Foundations of assessing harm

Harms Modeling is a practice designed to help you anticipate the potential for harm, identify gaps in product that could put people at risk, and ultimately create approaches that proactively address harm.

Why harms modeling?

As technology builders, your work is global. Designing AI to be trustworthy requires creating solutions that reflect ethical principles deeply rooted in important and timeless values. In the process of designing and building your technologies, it is essential to evaluate not only ideal outcomes, but possible negative ones as well.

Technology and human rights

It is as important as ever to be aware of how digital technology could impact human rights. In addition to continuing to protect privacy and security, we must address the risks of AI and other emerging technologies, such as facial recognition. History teaches us that human rights violations not only result from the nefarious use of technology, but also from a lack of awareness amongst those with good intentions. As a part of our company's dedication to the protection of human rights, Microsoft forged a partnership with important stakeholders outside of our industry, including the United Nations (UN).

An important set of UN principles that our company firmly supports, which was ratified by over 250 nations, is the Universal Declaration of Human Rights (UDHR). The UDHR is a milestone document. Drafted by a diverse global group of legal and cultural experts, the Declaration was proclaimed by the United Nations General Assembly in 1948 as a common standard of achievements for all peoples and all nations. It sets out, for the first time, fundamental human rights to be universally protected. It has been translated into over 500 languages. Additionally, Microsoft is one of 4,700 corporate signatories to the UN Global Compact, an international business initiative designed to promote responsible corporate citizenship.

Stakeholder process table Download in Microsoft Word

Human understanding

In addition to appreciating the importance of human rights, building trustworthy systems requires us to consider many people's perspectives. Asking who the stakeholders are, what they value, how they could benefit, and how they could be hurt by our technology, is a powerful step that allows us to design and build better products.

Who does the technology impact?

Who are the customers?

  • What do they value?
  • How should they benefit?
  • How could tech harm them?

Who are the non-customer stakeholders?

  • What do they value?
  • How should they benefit?
  • How could tech harm them?

Asking these questions is a practice in Value Sensitive Design and is the beginning to better understanding what is important to stakeholders, and how it plays into their relationship with the product.

Types of stakeholders

Project sponsors

Backers, decision makers, and owners make up this category. Their values are articulated in the project strategy and goals.

Tech builders

Designers, developers, project managers, and those working directly on designing systems make up this group. They bring their own ethical standards and profession-specific values to the system.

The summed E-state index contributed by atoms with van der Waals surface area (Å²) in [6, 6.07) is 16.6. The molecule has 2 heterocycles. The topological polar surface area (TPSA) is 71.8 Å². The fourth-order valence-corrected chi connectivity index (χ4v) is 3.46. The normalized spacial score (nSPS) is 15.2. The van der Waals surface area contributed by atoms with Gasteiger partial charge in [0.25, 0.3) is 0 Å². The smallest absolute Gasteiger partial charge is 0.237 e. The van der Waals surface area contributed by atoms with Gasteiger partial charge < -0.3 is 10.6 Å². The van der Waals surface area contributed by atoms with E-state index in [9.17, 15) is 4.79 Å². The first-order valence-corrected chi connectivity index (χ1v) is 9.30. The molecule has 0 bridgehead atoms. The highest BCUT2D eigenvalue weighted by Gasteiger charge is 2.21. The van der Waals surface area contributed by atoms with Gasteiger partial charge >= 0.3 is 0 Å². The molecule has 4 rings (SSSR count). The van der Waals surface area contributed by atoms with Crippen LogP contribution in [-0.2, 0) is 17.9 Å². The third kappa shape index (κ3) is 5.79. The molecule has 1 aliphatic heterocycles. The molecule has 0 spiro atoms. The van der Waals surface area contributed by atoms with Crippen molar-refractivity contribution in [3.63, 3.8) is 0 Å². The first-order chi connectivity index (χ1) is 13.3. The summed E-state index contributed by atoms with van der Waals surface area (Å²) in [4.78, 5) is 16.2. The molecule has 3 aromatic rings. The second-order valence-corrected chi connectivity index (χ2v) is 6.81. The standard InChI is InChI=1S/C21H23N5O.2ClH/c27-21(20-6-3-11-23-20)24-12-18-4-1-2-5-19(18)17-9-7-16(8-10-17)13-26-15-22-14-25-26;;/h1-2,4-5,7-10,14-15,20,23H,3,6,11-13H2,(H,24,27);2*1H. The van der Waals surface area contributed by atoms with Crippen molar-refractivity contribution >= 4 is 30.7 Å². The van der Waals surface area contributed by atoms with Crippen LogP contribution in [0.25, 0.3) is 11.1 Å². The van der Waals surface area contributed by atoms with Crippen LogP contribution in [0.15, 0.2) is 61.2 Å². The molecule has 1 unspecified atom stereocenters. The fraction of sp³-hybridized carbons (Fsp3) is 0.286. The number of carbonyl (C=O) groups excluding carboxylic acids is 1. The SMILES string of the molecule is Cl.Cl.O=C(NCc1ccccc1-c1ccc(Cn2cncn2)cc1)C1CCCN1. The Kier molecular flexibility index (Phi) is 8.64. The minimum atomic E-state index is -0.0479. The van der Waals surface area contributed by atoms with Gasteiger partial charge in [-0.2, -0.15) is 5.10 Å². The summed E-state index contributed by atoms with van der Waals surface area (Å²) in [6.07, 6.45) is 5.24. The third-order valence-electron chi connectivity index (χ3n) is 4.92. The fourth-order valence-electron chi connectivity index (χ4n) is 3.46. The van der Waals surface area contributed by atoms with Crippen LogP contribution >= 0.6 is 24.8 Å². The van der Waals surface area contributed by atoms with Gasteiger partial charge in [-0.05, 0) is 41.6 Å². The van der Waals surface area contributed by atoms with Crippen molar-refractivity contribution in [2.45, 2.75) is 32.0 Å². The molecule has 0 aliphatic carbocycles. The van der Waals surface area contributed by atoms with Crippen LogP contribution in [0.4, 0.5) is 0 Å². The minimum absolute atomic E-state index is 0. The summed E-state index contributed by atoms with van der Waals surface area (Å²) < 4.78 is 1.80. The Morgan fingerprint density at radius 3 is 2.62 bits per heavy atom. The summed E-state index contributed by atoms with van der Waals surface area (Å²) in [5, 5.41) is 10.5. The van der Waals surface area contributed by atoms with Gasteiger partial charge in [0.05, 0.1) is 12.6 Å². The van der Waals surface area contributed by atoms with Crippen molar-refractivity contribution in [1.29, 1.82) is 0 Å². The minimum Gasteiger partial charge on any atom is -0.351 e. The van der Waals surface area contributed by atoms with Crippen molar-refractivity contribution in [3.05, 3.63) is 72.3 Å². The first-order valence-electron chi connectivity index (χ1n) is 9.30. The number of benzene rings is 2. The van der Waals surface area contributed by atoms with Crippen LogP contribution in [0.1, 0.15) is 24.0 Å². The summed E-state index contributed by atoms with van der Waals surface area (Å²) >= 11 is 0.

Direct & indirect stakeholders

These stakeholders are significantly impacted by the system. This includes end users, software staff, clients, bystanders, interfacing institutions, and even past or future generations. Non-human factors such as places, for example, historic buildings or sacred spaces, may also be included.

Marginalized populations

This category is made up of the population frequently considered a minority, vulnerable, or stigmatized. This includes children, the elderly, members of the LGBTQ+ community, ethnic minorities, and other populations who often experience unique and disproportionate consequences.

Assessing Harm

Once you have defined the technology purpose, use cases, and stakeholders, conduct a Harms Modeling exercise to evaluate potential ways the use of a technology you are building could result in negative outcomes for people and society.

Harms modeling overview Download in Microsoft Word

The diagram above is an example of a harms evaluation. This is a qualitative approach used to understand potential magnitude of harm.

You can complete this ideation activity individually, but ideally it is conducted as collaboration between developers, data scientists, designers, user researcher, business decision-makers, and other disciplines that are involved in building the technology.

Suggestions for harm description statements:

  • Intended use: If [feature] was used for [use case], [stakeholder] could experience [harm description].
  • Unintended use: If [user] tried to use [feature] for [use case], [stakeholder] could experience [harm description].
  • System error: If [feature] failed to function properly when used for [use case], [stakeholder] could experience [harm description].
  • Misuse: [Malicious actor] could potentially use [feature], to cause [harm description] to [stakeholder].

Use the categories, questions, and examples described in the Types of harm to generate specific ideas for how harm could occur. The article lists categories of harms, that are based upon common negative impact areas. Adapt and adopt additional categories that are relevant to you.

Next Steps

Read Types of harm for further harms analysis.